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Discrete Dynamics in Nature and Society
Volume 2015, Article ID 340293, 2 pages
http://dx.doi.org/10.1155/2015/340293
Editorial

Approximate and Iterative Methods

1Department of Mathematics, Pedagogical University, Podchorążych 2, 30-084 Kraków, Poland
2Faculty of Applied Mathematics, AGH University of Science and Technology, Mickiewicza 30, 30-059 Kraków, Poland
3Faculty of Management, University of Primorska, Cankarjeva 5, 6104 Koper, Slovenia
4Department of Mathematics, Technical University of Cluj-Napoca, Strada Memorandumului 28, 400114 Cluj-Napoca, Romania
5Department of Mathematics, Sichuan University, Chengdu, Sichuan 610064, China

Received 17 November 2014; Accepted 17 November 2014

Copyright © 2015 Janusz Brzdęk et al. This is an open access article distributed under the Creative Commons Attribution License, which permits unrestricted use, distribution, and reproduction in any medium, provided the original work is properly cited.


The iterative methods are very successful in descriptions of many issues and solving various problems in mathematics and its applications (numerous examples can be found in iteration theory, dynamical systems, bifurcation theory, fixed point theory, computational matrix algebra, etc.). They are based mainly on iterations of operators that satisfy some equations. But, on the other hand, the natural phenomena are subject to certain disturbances (noises) and their descriptions, in general, can be expressed by equations only approximately; that is, frequently instead of equations we rather should use inequalities.

So, it is important to know when, why, and to what extent we can replace those inequalities by suitable equations and what errors we thus commit. This is actually the issue of Ulam’s type stability, which nowadays is understood as follows: specify conditions under which a function, which fulfills an equation approximately, is close to a solution of the equation. It has been motivated by a problem posed by S. M. Ulam in 1940, concerning approximate group homomorphisms. The first partial answer to this question was published in 1941 by D. H. Hyers. The further pursuit of solution to that problem, but also to its generalizations and modifications for various classes of (difference, functional, differential, and integral) equations and inequalities, is a quickly growing area of research and it is the subject of many papers as well as talks presented at various conferences. On June 2–6, 2014, the Department of Mathematics of the Pedagogical University of Cracow organized the Conference on Ulam’s Type Stability, the first meeting dedicated in its entirety to this topic.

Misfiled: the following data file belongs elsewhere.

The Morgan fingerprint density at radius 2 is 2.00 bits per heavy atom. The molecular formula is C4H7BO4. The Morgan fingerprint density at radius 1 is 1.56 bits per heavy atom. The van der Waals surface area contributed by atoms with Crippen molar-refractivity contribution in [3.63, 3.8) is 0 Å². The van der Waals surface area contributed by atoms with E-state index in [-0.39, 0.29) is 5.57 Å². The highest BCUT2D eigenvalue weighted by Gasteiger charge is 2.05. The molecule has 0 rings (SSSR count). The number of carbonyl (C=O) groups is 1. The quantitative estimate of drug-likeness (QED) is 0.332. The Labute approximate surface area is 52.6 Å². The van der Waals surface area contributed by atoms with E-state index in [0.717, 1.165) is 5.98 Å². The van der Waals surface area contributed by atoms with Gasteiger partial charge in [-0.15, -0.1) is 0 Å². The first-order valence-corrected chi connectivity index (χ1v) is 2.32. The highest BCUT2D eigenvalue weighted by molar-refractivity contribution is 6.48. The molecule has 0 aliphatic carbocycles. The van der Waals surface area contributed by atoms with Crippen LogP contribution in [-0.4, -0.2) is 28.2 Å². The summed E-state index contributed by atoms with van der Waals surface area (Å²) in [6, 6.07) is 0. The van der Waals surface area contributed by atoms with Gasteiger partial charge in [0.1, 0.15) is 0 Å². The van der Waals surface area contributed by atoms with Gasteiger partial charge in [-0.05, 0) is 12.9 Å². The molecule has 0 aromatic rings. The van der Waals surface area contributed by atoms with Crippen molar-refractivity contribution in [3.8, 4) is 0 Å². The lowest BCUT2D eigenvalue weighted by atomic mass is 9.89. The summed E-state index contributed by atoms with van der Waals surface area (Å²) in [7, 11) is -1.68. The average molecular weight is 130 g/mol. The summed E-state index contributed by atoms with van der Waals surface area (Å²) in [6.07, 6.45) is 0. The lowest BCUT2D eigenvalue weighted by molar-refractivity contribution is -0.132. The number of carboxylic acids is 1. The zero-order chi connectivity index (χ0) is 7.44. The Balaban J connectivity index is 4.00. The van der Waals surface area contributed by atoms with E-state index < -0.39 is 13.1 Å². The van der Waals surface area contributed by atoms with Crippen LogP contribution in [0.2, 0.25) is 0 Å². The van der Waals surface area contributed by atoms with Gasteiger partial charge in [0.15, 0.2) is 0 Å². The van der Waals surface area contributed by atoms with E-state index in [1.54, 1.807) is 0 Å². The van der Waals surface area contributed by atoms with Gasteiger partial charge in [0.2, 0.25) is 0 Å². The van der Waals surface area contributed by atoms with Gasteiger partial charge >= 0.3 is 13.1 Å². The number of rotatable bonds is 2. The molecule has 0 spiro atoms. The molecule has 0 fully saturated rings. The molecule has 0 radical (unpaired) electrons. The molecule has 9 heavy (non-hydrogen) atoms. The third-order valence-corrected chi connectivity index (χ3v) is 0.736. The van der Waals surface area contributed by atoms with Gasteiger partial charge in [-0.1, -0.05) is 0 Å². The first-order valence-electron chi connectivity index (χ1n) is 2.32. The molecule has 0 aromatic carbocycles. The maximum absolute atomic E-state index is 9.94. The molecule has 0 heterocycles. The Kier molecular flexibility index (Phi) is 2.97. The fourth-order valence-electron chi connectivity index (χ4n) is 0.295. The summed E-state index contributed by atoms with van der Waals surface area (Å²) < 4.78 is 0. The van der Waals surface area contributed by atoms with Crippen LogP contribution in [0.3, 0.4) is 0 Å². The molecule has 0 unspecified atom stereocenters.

Some recent results concerning stability of the translation equation, dynamical systems, and their envelopes show that those approximate and iterative approaches can be combined together. This has motivated us to pay a special attention to the mutual relations between the iterative methods and the approximate approaches, especially in applications to real-world problems. Apart from the issues connected to Ulam’s type stability, the topics of this volume have included among others iterative procedures in operator theory, bifurcation theory for perturbed discrete dynamical systems, topological and symbolic dynamics, and numerical stability analysis of iterative methods.

This volume includes several research articles and a survey. They have been written by numerous authors from various countries. Most of the papers deal with linear and nonlinear functional equations and ordinary and partial differential equations as well as equations with fractional derivatives. The survey paper presents stability results for the linear functional equation in single variable.

Some papers concern the behavior of networks. One of them describes an immunization strategy to prevent virus infecting of nodes of a network by using immunization agents randomly placed on a few individuals of network and spread out from these individuals on the whole network in a propagation method. A second one gives a stochastic method for soil carbon and water content monitoring networks.

This volume also contains papers which deal with a discrete zero-one knapsack problem in which items have profits and weights and the problem is to select the subset whose total weight does not exceed a fixed constant and whose total profit is maximal, with a leader-following group consensus problem for multiagent systems in a sampled-data setting and with a dynamic Cournot duopoly game model with team players in exploitation of a renewable resource. Moreover, one of the papers gives a construction of a fractal interpolation function for analyzing given experimental data.

Several other papers of this volume provide examples of simulations to demonstrate that the proposed solutions are efficient, effective, and robust for solving the considered problems.

Janusz  Brzdęk
Krzysztof  Ciepliński
Ajda  Fošner
Zbigniew  Leśniak
Dorian  Popa
Bing  Xu